How many LGBT people are there?
The actual number of people who identify themselves as LGBT is not known. Because of a lack of research focusing on the size of the population and the fear that many LGBT people, especially youth, have concerning revealing their sexual identity, reliable data are difficult to obtain.Moreover, in the few surveys that do provide data, respondents are usually asked about sexual behavior, not orientation or identity.
The popular estimate that 10 percent of the male population and 5 to 6 percent of the female population are exclusively or predominately gay and lesbian is based on the Kinsey Institute data. Laumann and associates (1994), using the national probability Health and Social Life Survey combined with data collected in the General Social Survey, found that 2.8 percent of men and 1.4 percent of women identified as gay or lesbian, while 7.7 percent of men and 7.5 percent of women reported homosexual desire. Michaels (1996) analyzed the limited available data and estimated that in the United States 9.8 percent of men and 5 percent of women report same-gender sexual behavior since puberty; 7.7 percent of men and 7.5 percent of women report same-gender desire; and 2.8 percent of men and 1.4 percent of women report homosexual or bisexual identity. An analysis of U.S. census data has provided the most solid evidence of the presence and certain social characteristics of lesbians and gays among the general population. In the 1990 census, gay and lesbian respondents could identify themselves as unmarried partners. Estimates from the 1990 census indicate that 1.63 percent of people aged 15 and older nationwide reported themselves as unmarried partners of the householder.
Bisexual individuals are perhaps the most misunderstood population within the spectrum of LGBT populations. For some bisexual people, their bisexual identity is continuous and fixed across their life span. For others, sexual orientation may be more fluid and marked by changes from heterosexual to either lesbian or gay or vice versa. It is not uncommon for gay men and lesbians in recalling their “coming out” process to remember self-identifying as bisexual. Although the stages of homosexual identity formation denote that this is a very common experience, that does not negate the fact that bisexuality is a distinct sexual orientation. Nevertheless, mistaken beliefs about bisexuality are prevalent among lesbians and gays as well as the heterosexual population, and, unfortunately, may also be internalized by bisexual people. The following are some of the most persistent myths:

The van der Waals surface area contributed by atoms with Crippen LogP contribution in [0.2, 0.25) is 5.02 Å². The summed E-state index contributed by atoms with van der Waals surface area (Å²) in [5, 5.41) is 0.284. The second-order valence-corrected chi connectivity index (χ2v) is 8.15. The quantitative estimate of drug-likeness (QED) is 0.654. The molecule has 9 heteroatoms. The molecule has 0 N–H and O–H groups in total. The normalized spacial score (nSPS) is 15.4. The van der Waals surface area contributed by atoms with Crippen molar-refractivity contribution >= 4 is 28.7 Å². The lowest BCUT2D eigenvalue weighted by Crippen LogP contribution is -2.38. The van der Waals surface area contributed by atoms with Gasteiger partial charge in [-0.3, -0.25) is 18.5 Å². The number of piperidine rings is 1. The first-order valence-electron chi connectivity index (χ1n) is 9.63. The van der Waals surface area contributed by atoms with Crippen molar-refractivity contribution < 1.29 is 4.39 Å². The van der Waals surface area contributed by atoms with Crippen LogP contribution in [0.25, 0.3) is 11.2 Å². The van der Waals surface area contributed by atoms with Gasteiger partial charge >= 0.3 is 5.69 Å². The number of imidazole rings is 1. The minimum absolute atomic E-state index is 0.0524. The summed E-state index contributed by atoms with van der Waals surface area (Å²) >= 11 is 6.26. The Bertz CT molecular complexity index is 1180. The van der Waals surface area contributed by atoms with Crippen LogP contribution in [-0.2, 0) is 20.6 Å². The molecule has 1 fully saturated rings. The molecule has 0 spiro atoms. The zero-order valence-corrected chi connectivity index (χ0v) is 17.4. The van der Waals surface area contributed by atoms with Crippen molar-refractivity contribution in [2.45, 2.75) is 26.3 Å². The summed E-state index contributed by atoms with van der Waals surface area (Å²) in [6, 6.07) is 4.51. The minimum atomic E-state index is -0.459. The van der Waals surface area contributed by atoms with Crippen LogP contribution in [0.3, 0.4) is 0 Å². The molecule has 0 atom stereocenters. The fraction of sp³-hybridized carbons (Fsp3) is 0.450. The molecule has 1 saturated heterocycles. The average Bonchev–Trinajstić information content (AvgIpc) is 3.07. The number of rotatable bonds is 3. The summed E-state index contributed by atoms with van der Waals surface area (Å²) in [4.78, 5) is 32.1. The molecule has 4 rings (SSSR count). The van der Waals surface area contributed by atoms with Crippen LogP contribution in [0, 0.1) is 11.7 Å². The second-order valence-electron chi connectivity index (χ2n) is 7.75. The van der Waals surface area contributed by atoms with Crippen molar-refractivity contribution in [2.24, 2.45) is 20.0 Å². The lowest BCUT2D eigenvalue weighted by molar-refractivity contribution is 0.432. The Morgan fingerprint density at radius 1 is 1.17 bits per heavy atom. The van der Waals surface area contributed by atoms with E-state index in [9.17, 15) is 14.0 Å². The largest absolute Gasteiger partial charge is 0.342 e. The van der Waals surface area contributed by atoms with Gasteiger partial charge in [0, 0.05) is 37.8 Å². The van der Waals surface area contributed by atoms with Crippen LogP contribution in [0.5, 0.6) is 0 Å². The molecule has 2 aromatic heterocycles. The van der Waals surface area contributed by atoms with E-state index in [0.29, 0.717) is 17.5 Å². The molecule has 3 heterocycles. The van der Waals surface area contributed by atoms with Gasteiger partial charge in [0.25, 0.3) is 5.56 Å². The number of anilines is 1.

- Bisexuals are confused about their identity.
- Bisexuals are afraid to be lesbian or gay because of social stigma and oppression by the majority.
- Bisexuals have become “stuck” in the coming-out process.
- Bisexuals have knuckled under to the social pressure to “pass” as straight.
- Bisexuals are hypersexual and will have sex with anyone.
As health care providers may also embrace some of those myths and be inclined to view bisexual individuals as being psychologically or emotionally damaged, being developmentally immature, or having a personality disorder, Fox (1996), in reviewing the literature, asserts that “research has found no evidence of psychopathology or psychological maladjustment in bisexual men and women.”
Gender identity is even less understood. “Transgender” is an umbrella term that encompasses a variety of people including transsexuals, cross-dressers, drag kings and queens, as well as bigender and androgynous individuals. "Transgender” came into common usage during the 1980s. Previously, people with mixed gender and sexual characteristics were described as transsexuals or transvestites, terms emanating from the psychiatric vocabulary. “ Transgender” comes from the transgender community and is, therefore, the preferred term in working with transgender people.
There are no probability studies of transgender people reported in the literature and no effort underway to develop measures for inclusion in Federal surveys. Some psychiatric literature estimates that 1 percent of the population may have had a transgender experience, but thisestimate is based only on transgender people who might have sought mental health services. Approximately 25,000 U.S. citizens have undergone sex reassignment surgery. An estimated 60,000 consider themselves candidates for such surgery, and the doctors who perform such surgeries report long waiting lists. Transgender people exhibit the full range of sexual orientations, from homosexual to bisexual and heterosexual.
LGBT people face many of the same issues all people face as they progress through life. As people, our commonality is linked by our experiences with the “problems of living” those events, occurring during life, either expected or unexpected, which, in the absence of sufficient ability to cope, may lead to deleterious behaviors. However, LGBT youth may have the most difficult life cycle issues. Most youth feel awkward and embarrassed by sexual conflicts. But, LGBT youth have an even more difficult time as such youth are not recognized as even existing within U.S. society, for sexual orientation is assumed heterosexual unless adults choose differently. Although “coming out” or sexual identity formation can occur in adulthood, the awareness of being different (i.e., not heterosexual) usually occurs during childhood. However, children who disclose to their family that they are LGBT risk rejection, ostracism, and possibly harm from the one societal unit always expected to give unconditional care, love, and support. The other traditional adolescent support systems - such as schools, faith organizations, and peer groups - may have similar negative reactions.